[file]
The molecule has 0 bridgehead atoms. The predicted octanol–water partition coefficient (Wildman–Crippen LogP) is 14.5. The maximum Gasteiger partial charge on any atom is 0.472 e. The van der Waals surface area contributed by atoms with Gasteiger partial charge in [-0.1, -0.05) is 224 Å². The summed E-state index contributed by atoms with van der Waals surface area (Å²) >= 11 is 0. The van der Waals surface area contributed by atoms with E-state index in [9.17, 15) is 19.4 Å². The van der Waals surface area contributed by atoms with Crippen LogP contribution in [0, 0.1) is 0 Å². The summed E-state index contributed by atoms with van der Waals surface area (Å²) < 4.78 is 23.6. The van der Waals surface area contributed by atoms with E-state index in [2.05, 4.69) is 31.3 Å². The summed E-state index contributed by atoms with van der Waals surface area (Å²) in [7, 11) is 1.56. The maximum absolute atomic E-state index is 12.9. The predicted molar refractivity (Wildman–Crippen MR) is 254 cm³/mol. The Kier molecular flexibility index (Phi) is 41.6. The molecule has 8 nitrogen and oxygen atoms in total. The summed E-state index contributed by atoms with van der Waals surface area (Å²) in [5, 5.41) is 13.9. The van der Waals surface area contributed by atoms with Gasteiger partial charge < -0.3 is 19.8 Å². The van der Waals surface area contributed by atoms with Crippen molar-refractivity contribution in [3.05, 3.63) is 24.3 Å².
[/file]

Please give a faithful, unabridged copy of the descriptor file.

The molecule has 0 bridgehead atoms. The predicted octanol–water partition coefficient (Wildman–Crippen LogP) is 14.5. The maximum Gasteiger partial charge on any atom is 0.472 e. The van der Waals surface area contributed by atoms with Gasteiger partial charge in [-0.1, -0.05) is 224 Å². The summed E-state index contributed by atoms with van der Waals surface area (Å²) >= 11 is 0. The van der Waals surface area contributed by atoms with E-state index in [9.17, 15) is 19.4 Å². The van der Waals surface area contributed by atoms with Crippen LogP contribution in [0, 0.1) is 0 Å². The summed E-state index contributed by atoms with van der Waals surface area (Å²) < 4.78 is 23.6. The van der Waals surface area contributed by atoms with E-state index in [2.05, 4.69) is 31.3 Å². The summed E-state index contributed by atoms with van der Waals surface area (Å²) in [7, 11) is 1.56. The maximum absolute atomic E-state index is 12.9. The predicted molar refractivity (Wildman–Crippen MR) is 254 cm³/mol. The Kier molecular flexibility index (Phi) is 41.6. The molecule has 8 nitrogen and oxygen atoms in total. The summed E-state index contributed by atoms with van der Waals surface area (Å²) in [5, 5.41) is 13.9. The van der Waals surface area contributed by atoms with Gasteiger partial charge < -0.3 is 19.8 Å². The van der Waals surface area contributed by atoms with Crippen molar-refractivity contribution in [3.05, 3.63) is 24.3 Å².